Group B Strep
Most cases (70%) occur in babies born at term. The most common clinical symptom is respiratory distress along with other signs of infection beginning within 24-48 hours of birth. Pneumonia and sepsis (blood infection) are most common but meningitis can also occur. About 2-3% of babies who get sick will die even with prompt treatment.
GBS and this pregnancy
GBS colonization in the mother comes and goes and does not cause any symptoms in the mother. Just because a GBS culture was positive in a previous pregnancy does not mean that it will be positive in a subsequent pregnancy. Negative cultures in previous pregnancies also do not mean that a current pregnancy will be negative. Center for Disease Control guidelines recommend vaginal and rectal cultures for every woman between 35-37 weeks of pregnancy to give an accurate prediction of colonization status at the time of birth. This is by far the best and most accurate predictor of risk. Between 2 and 7% of pregnant women will have GBS in their urine. Even if this is treated during the pregnancy, the baby is 2-4 times more likely to become sick. If your water breaks or you go into labor before test results are available, guidelines recommend treatment only in the presence of risk factors.
The administration of beta-lactam antibiotics (penicillin, ampicillin and cefazolin) during labor is very effective at preventing illness in the baby, reducing infection by 80%. The antibiotics are given through an IV every four hours during labor and are most effective if allowed the full 4 hours to work. Although antibiotic resistance is always a concern, GBS does not appear to be developing any sort of resistance. If a mother is allergic to penicillin, cefazolin is the second choice and clindamycin or vancomycin the third choice. Clindamycin and vancomycin do not get into the fetal circulation as well and GBS is often resistant to clindamycin. (If you are allergic to penicillin, your GBS culture will be specifically tested for resistance to clindamycin.) We are able to administer these antibiotics at the birth location of your choosing in line with current guidelines.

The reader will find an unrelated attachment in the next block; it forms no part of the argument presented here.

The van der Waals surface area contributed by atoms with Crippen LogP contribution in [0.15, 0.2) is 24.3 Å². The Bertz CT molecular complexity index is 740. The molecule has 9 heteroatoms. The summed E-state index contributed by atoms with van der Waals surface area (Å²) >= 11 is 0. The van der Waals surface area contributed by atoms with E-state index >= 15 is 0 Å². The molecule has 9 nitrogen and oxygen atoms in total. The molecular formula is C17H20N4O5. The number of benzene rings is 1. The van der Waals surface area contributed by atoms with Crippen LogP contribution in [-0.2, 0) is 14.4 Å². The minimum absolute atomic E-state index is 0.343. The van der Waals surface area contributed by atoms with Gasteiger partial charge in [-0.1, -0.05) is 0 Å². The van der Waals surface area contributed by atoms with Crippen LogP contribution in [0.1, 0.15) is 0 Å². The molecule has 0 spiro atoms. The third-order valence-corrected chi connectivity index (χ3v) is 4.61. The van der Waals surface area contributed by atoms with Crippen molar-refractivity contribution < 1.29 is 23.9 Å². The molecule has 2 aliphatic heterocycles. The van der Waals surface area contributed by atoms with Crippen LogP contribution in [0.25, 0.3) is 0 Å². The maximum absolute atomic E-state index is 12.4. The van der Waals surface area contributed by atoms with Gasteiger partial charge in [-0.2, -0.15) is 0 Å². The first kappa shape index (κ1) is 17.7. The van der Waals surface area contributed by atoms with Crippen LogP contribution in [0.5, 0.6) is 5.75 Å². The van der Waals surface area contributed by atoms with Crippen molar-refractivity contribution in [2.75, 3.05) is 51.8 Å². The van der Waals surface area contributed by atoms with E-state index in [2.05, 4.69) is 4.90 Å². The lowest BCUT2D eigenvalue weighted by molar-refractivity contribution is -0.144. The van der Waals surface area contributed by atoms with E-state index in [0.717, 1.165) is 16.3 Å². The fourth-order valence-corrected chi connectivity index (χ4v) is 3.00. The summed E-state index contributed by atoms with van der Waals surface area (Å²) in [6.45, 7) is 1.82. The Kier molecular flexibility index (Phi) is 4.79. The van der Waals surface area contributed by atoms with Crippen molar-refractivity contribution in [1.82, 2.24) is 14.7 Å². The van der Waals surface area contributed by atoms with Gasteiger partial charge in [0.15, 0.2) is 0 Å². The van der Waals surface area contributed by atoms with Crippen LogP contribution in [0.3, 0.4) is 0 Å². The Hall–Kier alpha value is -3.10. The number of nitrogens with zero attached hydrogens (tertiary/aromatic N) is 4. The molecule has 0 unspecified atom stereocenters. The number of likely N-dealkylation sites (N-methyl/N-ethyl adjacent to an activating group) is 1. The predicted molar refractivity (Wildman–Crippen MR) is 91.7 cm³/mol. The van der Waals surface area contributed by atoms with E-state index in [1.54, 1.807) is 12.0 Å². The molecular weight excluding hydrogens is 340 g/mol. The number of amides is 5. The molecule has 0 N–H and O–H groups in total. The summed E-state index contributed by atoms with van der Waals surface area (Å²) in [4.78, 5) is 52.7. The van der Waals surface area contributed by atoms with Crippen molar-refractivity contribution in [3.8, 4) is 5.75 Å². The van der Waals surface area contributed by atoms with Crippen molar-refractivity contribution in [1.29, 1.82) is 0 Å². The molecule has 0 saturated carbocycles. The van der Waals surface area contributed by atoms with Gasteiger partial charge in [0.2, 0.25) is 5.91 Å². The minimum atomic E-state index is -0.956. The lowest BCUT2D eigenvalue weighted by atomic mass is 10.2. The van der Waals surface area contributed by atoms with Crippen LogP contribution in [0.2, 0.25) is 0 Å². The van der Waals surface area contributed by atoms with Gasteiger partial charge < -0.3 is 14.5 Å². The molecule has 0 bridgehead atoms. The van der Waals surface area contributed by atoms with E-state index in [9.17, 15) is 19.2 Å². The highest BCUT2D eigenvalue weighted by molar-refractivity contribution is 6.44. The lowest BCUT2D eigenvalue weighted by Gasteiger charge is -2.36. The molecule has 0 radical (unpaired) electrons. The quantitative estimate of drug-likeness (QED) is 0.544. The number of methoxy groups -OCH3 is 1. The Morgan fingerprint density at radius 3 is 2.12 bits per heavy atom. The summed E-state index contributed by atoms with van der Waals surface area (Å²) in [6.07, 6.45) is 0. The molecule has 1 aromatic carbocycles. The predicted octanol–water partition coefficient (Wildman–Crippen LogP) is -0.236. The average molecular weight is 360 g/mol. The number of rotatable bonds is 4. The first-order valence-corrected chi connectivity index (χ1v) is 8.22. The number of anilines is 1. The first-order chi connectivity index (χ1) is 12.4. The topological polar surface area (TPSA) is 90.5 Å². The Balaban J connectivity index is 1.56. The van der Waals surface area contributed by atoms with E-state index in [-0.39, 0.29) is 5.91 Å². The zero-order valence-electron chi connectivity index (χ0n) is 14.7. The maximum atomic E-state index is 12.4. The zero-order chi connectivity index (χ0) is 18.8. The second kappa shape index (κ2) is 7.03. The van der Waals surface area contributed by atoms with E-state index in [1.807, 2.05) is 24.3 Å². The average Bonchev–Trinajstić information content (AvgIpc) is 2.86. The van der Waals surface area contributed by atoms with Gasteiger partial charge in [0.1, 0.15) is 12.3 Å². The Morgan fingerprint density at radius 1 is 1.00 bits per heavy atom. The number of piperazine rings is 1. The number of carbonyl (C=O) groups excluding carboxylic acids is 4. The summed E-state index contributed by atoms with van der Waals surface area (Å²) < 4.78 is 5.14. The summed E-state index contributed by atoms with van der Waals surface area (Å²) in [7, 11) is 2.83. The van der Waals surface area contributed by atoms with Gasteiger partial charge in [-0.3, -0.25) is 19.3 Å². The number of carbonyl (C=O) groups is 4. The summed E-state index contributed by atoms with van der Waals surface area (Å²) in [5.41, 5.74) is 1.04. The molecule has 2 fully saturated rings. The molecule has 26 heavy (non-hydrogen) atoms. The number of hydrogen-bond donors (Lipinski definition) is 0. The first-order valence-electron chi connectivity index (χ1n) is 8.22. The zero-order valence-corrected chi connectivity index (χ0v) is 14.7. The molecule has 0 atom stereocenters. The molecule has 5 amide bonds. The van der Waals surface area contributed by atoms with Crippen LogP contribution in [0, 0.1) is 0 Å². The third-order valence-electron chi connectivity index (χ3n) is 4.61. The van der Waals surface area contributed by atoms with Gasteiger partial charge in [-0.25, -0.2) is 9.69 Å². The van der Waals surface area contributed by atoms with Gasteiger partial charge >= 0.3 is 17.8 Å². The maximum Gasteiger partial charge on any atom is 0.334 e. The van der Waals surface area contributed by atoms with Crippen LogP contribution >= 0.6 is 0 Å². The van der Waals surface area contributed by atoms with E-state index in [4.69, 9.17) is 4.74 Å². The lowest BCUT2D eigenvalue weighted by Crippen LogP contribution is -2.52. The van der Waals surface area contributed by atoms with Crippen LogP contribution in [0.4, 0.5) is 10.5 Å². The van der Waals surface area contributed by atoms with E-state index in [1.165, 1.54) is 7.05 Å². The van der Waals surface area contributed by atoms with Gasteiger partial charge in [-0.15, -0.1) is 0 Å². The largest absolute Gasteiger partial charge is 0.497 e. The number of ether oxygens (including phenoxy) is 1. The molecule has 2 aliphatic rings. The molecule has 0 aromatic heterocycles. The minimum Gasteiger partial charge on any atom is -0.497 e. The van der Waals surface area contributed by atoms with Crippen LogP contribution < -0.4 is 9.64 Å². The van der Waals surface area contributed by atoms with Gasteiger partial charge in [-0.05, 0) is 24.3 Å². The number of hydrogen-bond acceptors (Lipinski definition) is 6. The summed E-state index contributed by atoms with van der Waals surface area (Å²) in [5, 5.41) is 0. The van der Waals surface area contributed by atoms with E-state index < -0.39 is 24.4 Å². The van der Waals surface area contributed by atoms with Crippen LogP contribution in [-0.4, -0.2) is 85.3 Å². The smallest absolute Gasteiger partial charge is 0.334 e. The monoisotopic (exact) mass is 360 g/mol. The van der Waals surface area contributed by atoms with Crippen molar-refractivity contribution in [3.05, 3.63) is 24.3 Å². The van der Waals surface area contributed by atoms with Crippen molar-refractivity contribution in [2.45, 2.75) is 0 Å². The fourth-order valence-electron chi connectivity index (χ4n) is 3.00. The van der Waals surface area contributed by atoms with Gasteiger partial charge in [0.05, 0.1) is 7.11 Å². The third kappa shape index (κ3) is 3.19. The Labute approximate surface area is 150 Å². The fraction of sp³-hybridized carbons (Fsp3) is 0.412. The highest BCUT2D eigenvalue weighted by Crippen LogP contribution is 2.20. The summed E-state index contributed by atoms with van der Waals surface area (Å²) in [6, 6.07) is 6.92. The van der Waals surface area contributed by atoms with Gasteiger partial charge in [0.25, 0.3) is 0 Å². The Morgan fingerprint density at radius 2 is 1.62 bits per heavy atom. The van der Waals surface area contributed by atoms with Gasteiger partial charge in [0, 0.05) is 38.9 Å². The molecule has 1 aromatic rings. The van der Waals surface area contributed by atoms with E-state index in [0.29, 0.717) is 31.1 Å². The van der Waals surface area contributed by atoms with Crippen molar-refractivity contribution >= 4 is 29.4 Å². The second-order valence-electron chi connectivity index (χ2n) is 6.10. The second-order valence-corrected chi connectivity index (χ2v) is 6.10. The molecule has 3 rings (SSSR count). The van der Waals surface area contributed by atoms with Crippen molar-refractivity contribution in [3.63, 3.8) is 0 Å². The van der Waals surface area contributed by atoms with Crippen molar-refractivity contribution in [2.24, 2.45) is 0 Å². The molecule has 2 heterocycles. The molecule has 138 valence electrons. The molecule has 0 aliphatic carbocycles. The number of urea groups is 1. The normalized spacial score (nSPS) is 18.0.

The World Health Organization has extensively tested non-antibiotic methods for reducing GBS infections. One method is a chlorhexidine vaginal wash done during labor. Although it is more effective at preventing illness than doing nothing, it is not nearly as effective as the CDC recommended antibiotic regimens. If you do not wish to receive preventive antibiotics during labor, you will need to sign a waiver stating that you understand the risks of illness.
There is some evidence that GBS colonization comes from an imbalance of the normal vaginal bacteria. In theory, then, taking active probiotics throughout the pregnancy should decrease the number of GBS positive cultures. The potential benefits could be significant if it works and the possible harms from taking a probiotic supplement in a healthy adult are very small. The benefits are not proven at all, but there is currently ongoing research in this area.
Contact Us Today: